Last week we were talking to someone we had just met, over lunch at our synagogue. We were talking about all sorts of things, and honestly, I have no idea how this even came up. Nonetheless, as we were chatting, this woman started telling us about when she was married to an Italian man and lived on Staten Island. His grandmother taught her how to cook.
The first saga was learning how to make pizza. Our new friend brought over all sorts of ingredients, and a friend’s child she was watching, to grandma’s house for the cooking. Grandma was appalled that she didn’t have a large tub in which to make the dough. No worries, grandma had one handy. Why would our new friend have a giant tub? Where would she store it? What else could she use it for? As she asked these questions, grandma was quick to reply that yes, she does in fact use it for other things. What kind of other things? To soak her feet. Yes, the foot bath doubled as the pizza-dough-making-container.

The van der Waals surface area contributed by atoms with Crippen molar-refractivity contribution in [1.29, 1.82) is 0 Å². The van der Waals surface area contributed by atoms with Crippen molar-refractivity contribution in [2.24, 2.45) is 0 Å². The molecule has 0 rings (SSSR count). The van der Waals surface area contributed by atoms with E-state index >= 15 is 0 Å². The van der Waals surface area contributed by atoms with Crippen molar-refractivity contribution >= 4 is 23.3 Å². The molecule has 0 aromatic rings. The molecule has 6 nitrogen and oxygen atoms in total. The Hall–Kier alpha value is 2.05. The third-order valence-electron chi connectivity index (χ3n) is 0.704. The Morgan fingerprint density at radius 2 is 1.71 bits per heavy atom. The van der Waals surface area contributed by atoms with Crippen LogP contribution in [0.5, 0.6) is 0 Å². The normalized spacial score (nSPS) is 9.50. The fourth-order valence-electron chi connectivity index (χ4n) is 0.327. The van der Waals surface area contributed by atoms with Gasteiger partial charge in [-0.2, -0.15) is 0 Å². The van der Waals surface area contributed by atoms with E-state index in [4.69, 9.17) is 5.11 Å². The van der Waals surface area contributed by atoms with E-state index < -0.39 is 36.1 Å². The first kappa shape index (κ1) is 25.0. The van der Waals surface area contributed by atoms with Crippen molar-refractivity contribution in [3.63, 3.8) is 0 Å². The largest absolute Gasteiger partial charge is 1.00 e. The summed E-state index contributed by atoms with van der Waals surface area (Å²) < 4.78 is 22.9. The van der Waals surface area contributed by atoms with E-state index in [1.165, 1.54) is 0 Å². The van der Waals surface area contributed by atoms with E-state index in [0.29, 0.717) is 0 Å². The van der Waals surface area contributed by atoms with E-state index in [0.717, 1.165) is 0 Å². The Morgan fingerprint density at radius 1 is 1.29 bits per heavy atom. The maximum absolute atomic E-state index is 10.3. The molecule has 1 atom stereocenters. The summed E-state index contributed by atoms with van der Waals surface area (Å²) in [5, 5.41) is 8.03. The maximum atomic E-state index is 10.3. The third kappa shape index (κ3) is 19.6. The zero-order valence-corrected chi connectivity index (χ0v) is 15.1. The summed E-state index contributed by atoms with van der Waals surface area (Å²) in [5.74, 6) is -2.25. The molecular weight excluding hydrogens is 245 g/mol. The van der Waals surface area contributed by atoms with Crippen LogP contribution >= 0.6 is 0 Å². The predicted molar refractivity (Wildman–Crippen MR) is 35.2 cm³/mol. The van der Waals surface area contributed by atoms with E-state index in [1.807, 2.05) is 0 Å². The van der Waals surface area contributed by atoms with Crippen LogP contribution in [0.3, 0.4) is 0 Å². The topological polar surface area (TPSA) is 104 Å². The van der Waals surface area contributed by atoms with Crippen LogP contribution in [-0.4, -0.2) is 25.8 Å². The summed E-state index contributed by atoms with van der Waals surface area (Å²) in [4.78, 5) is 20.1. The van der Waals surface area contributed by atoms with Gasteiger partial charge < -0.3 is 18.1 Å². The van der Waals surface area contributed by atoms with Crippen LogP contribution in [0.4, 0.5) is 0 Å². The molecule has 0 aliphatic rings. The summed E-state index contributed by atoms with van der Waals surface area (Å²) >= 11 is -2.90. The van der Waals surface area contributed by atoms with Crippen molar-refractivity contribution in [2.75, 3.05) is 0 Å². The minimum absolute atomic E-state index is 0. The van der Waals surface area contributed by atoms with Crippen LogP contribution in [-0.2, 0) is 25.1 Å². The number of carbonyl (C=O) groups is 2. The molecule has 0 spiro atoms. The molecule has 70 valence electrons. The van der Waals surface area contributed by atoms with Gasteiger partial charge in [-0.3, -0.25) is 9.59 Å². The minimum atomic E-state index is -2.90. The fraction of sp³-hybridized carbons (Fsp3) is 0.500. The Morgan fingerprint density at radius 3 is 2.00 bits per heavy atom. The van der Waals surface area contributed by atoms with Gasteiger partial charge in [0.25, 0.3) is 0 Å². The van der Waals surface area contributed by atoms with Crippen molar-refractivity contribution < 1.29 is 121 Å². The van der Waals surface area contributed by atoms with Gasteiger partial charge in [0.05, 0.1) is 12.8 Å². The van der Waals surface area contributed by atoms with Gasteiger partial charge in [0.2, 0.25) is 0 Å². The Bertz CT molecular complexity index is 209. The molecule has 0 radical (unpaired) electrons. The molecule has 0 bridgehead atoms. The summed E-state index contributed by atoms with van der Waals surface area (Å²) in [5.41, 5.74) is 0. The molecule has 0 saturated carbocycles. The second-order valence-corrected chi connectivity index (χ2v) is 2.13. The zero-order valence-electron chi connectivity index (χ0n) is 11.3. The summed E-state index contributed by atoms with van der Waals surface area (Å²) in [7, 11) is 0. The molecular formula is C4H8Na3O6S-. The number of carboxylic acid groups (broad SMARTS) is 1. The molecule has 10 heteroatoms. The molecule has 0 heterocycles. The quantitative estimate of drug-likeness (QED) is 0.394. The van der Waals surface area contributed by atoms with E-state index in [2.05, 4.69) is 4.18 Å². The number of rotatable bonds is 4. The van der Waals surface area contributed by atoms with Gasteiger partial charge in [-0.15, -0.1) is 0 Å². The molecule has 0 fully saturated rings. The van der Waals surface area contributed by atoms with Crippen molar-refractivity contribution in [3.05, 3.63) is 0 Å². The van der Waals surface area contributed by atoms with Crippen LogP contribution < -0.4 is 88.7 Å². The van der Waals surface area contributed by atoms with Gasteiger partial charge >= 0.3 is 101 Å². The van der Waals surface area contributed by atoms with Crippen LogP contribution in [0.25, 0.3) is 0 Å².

Then she starts telling us of the rest of the grandma cooking experience. As they began gathering the ingredients, grandma took out the olives and stuck one in her mouth. Our friend thought she was tasting them – you know, quality control, and all. Not so much, as it turns out…
When she asked grandma if the olives tasted good, grandma replied “I don’t actually eat them!” as she spit out the pit and olive into two separate containers. Yes, she was using her teeth to pit the olives that would then be served to her dinner guests.
Our friend did warn some of the members of her family not to eat the pizza.
This whole saga has me looking at pitted olives in a whole new light.